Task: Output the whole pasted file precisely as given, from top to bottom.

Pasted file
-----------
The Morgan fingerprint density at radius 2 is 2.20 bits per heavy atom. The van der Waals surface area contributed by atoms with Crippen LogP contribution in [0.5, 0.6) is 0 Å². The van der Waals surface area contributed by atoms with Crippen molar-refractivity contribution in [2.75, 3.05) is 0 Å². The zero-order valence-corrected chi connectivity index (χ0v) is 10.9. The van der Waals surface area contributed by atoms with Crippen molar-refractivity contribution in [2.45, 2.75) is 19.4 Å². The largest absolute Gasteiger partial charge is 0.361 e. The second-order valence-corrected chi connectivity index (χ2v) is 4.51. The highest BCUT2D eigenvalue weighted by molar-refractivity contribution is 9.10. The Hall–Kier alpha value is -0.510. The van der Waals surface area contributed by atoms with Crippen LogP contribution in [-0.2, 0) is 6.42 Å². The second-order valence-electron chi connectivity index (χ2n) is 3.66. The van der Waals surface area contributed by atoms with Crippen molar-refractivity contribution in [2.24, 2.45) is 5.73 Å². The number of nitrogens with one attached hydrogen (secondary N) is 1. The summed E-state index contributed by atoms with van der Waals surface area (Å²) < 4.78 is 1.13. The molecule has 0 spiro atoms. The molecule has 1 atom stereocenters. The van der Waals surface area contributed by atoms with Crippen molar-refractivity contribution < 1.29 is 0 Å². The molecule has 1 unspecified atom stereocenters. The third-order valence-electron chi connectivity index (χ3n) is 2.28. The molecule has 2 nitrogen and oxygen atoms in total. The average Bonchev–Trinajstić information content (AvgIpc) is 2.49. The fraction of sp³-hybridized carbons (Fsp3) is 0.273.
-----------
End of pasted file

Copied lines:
The Morgan fingerprint density at radius 2 is 2.20 bits per heavy atom. The van der Waals surface area contributed by atoms with Crippen LogP contribution in [0.5, 0.6) is 0 Å². The van der Waals surface area contributed by atoms with Crippen molar-refractivity contribution in [2.75, 3.05) is 0 Å². The zero-order valence-corrected chi connectivity index (χ0v) is 10.9. The van der Waals surface area contributed by atoms with Crippen molar-refractivity contribution in [2.45, 2.75) is 19.4 Å². The largest absolute Gasteiger partial charge is 0.361 e. The second-order valence-corrected chi connectivity index (χ2v) is 4.51. The highest BCUT2D eigenvalue weighted by molar-refractivity contribution is 9.10. The Hall–Kier alpha value is -0.510. The van der Waals surface area contributed by atoms with Crippen LogP contribution in [-0.2, 0) is 6.42 Å². The second-order valence-electron chi connectivity index (χ2n) is 3.66. The van der Waals surface area contributed by atoms with Crippen molar-refractivity contribution in [2.24, 2.45) is 5.73 Å². The number of nitrogens with one attached hydrogen (secondary N) is 1. The summed E-state index contributed by atoms with van der Waals surface area (Å²) < 4.78 is 1.13. The molecule has 0 spiro atoms. The molecule has 1 atom stereocenters. The van der Waals surface area contributed by atoms with Crippen molar-refractivity contribution < 1.29 is 0 Å². The molecule has 1 unspecified atom stereocenters. The third-order valence-electron chi connectivity index (χ3n) is 2.28. The molecule has 2 nitrogen and oxygen atoms in total. The average Bonchev–Trinajstić information content (AvgIpc) is 2.49. The fraction of sp³-hybridized carbons (Fsp3) is 0.273.